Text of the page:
Venice from the Ground Up

Venice from the Ground Up

by James H. S. McGregor

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Overview

Venice came to life on spongy mudflats at the edge of the habitable world. Protected in a tidal estuary from barbarian invaders and Byzantine overlords, the fishermen, salt gatherers, and traders who settled there crafted an amphibious way of life unlike anything the Roman Empire had ever known. In an astonishing feat of narrative history, James H. S. McGregor recreates this world-turned-upside-down, with its waterways rather than roads, its boats tethered alongside dwellings, and its livelihood harvested from the sea.

McGregor begins with the river currents that poured into the shallow Lagoon, carving channels in its bed and depositing islands of silt. He then describes the imaginative responses of Venetians to the demands and opportunities of this harsh environment—transforming the channels into canals, reclaiming salt marshes for the construction of massive churches, erecting a thriving marketplace and stately palaces along the Grand Canal. Through McGregor’s eyes, we witness the flowering of Venice’s restless creativity in the elaborate mosaics of St. Mark’s soaring basilica, the expressive paintings in smaller neighborhood churches, and the colorful religious festivals—but also in theatrical productions, gambling casinos, and masked revelry, which reveal the city’s less pious and orderly face.

McGregor tells his unique history of Venice by drawing on a crumbling, tide-threatened cityscape and a treasure-trove of art that can still be seen in place today. The narrative follows both a chronological and geographical organization, so that readers can trace the city’s evolution chapter by chapter and visitors can explore it district by district on foot and by boat.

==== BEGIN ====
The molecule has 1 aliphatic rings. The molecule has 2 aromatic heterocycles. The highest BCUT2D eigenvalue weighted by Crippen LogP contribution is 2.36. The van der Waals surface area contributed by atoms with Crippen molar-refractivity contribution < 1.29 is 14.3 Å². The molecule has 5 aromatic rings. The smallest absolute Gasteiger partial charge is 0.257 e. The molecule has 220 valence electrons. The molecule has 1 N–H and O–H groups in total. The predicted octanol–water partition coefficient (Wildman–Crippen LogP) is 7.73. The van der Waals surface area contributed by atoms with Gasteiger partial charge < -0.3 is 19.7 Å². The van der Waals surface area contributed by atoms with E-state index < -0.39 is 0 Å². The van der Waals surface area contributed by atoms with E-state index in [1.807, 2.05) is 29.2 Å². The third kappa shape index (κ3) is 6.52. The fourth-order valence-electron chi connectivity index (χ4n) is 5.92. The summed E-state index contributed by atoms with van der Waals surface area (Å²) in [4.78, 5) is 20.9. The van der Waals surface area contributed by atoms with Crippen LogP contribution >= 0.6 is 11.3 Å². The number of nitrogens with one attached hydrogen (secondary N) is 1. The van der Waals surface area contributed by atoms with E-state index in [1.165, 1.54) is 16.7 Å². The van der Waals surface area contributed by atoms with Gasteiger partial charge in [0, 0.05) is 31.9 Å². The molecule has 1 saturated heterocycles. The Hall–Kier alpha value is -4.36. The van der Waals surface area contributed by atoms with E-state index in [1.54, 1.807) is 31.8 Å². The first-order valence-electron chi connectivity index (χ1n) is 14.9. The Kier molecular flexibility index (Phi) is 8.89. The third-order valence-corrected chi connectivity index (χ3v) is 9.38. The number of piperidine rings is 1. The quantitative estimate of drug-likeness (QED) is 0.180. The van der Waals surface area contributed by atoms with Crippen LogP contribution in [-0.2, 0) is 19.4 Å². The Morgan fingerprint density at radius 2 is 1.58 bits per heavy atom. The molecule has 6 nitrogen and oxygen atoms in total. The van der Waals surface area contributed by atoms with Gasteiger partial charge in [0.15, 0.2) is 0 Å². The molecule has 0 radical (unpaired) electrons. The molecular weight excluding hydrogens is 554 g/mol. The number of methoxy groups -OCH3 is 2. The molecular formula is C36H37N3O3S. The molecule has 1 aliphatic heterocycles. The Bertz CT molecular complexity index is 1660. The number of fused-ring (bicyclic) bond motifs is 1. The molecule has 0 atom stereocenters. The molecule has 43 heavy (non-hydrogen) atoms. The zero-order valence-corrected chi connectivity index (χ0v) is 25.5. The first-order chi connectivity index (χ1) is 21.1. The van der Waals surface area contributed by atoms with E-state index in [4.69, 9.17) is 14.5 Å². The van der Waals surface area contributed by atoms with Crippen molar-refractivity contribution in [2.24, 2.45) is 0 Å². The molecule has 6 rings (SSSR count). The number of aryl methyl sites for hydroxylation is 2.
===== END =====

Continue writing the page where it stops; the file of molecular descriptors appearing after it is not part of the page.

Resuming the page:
Product Details

ISBN-13: 9780674027527
Publisher: Harvard
Publication date: 04/30/2008
Series: From the Ground Up , #8
Pages: 384
Product dimensions: 5.75(w) x 9.00(h) x (d)

About the Author

James H. S. McGregor is Emeritus Professor of Comparative Literature at the University of Georgia.

Table of Contents

Introduction

1 The Lagoon

2 St. Mark's Basilica

3 Company Town

4 State of Grace

5 Evangelism on the Northern Rim

6 State of Siege

7 Merchants and Mariners

8 The Streets of Venice

Information

Further Reading

Acknowledgments

Illustration Credits

Index

What People are Saying About This

This is an excellent book. The history of the city is recounted as if it were a story, which makes the whole work eminently readable. The history of Venice is as meandering as its canals, and to have achieved an overall straightforward path through it is no small feat. McGregor's book is a perfect introduction to Venice. Italians themselves would read it with profit.

Piero Boitani

This is an excellent book. The history of the city is recounted as if it were a story, which makes the whole work eminently readable. The history of Venice is as meandering as its canals, and to have achieved an overall straightforward path through it is no small feat. McGregor's book is a perfect introduction to Venice. Italians themselves would read it with profit. --(Piero Boitani, Professor of Comparative Literature at University of Rome La Sapienza)

Customer Reviews